Farah: No, you can’t. If you do, for me anyway, it could really affect my work. I have to put up a thick skin and say ‘This is just somebody’s opinion, what one person thinks’, and that’s it.

Literally rubbing shoulders with the new anchors

I think the message out there in the public is that women on television are judged more harshly on their appearance than men, and perhaps are told how to look while the men have it easier. I’m curious to know if either of you has ever been told by higher-ups to change your appearance in any way, or been given negative feedback?

Farah: No, I don’t think that’s happened to me. Oh, I had one boss, and I kept my hair curly once and he told me not to do that again, but that was somewhere else years ago.
Alan: I think at the beginning of my career I got a lot of that but probably deservedly so, because I was in my early 20s at the time and didn’t know how to dress, but I haven’t had any for a long time. I think you’re absolutely right though, because for me, how tough is it to pick out a jacket, a shirt and a tie? You’ve got to work to screw that up. Every once in a while someone will tweet at me, ‘Seriously dude, you wore a checked shirt, striped tie and polka dot square!’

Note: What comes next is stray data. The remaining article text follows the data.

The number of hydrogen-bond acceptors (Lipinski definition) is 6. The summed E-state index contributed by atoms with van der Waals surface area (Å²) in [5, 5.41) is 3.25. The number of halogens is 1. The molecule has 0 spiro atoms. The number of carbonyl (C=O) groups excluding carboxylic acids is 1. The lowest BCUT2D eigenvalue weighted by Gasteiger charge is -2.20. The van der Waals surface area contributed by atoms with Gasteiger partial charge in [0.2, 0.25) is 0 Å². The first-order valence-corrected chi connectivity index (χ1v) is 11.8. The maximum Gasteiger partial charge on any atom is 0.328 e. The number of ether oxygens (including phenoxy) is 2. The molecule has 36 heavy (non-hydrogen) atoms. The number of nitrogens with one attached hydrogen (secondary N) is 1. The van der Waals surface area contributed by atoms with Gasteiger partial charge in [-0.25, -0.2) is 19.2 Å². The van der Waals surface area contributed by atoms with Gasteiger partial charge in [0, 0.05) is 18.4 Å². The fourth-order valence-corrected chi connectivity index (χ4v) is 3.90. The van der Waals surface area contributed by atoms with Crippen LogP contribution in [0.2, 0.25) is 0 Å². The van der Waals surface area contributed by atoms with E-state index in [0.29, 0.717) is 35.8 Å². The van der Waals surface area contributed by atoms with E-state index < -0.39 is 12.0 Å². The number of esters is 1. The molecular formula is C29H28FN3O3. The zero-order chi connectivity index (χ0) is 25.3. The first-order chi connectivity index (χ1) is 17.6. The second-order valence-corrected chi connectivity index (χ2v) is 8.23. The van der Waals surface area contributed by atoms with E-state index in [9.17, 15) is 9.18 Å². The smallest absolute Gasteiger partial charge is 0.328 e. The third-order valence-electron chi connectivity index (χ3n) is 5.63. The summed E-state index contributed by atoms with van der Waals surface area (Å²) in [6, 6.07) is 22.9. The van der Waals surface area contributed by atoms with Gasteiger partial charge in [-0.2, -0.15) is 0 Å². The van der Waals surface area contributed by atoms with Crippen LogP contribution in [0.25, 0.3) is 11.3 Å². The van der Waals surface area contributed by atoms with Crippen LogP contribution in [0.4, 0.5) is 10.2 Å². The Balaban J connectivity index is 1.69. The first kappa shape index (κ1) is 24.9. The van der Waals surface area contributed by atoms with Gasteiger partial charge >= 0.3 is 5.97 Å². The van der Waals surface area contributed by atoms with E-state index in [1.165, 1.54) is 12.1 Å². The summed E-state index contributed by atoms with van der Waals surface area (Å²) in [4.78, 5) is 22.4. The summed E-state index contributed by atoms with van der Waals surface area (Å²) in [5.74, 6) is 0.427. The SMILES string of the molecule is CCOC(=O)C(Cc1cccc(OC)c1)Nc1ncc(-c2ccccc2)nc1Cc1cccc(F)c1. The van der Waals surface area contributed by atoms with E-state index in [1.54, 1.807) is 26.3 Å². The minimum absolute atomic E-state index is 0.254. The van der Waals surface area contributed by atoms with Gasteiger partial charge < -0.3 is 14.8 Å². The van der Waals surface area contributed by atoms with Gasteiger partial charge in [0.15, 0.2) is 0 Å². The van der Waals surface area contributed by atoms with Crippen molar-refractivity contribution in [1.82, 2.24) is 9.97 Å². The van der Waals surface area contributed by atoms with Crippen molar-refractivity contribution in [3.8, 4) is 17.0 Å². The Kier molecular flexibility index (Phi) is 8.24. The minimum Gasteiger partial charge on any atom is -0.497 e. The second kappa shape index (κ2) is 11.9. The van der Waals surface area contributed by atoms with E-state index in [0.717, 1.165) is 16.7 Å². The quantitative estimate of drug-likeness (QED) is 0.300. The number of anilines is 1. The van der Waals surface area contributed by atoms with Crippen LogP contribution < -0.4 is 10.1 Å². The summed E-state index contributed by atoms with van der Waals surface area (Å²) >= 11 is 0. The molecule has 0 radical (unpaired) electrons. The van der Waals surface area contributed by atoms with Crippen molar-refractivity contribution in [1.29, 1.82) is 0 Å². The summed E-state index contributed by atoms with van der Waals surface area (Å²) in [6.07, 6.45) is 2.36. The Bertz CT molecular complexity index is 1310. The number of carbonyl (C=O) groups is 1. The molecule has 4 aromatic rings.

Farah: Yes, it’s more the public telling us!
Alan: Or my dad. He’ll say ‘What is with your hair?’ He’s my greatest fan and my harshest critic.

Farah: It’s so true! It’s family members! My aunts will write in, or my mom, and tell me something about my lipstick, or that a colour washes me out.

*****They both look great to me (in person, as well as on-screen) and more importantly, they are doing a fantastic job as the new anchors of Global News Hour Toronto (weekdays from 5:30-6:30).

Thanks again to Alan, Farah and the Global team for inviting me behind-the-scenes, and I wish Farah good health and all the best with her baby-to-be now that she is on leave.

Here’s a parting shot of the reporters-in-training at my house – they love when I bring home swag!

1 comment on “Alan Carter and Farah Nasser: Part 2 Behind-the-Scenes with the Global News Hour Toronto Team”

  1. This was an amazing interview.
    I really appreciated the perspective of a working father. We forget that Daddy wants to be home for supper and take kids to soccer etc and be part of the bedtime routine. I also appreciated that men get criticized for their appearance! WOW, I must say I was a bit surprised that Alan had faced more comments about his appearance than Farah. Perhaps we women are biased in our defensiveness?

    Thank you to Farah for sharing the sad story of her infant loss. My deepest condolences to her and her family. It is very brave of her to speak openly about this, as it does help other families who have suffered the same. And brave to have another pregnancy, congratulations to her and best wishes on a safe delivery.

    Great post, not what I expected to read when I clicked on the link today!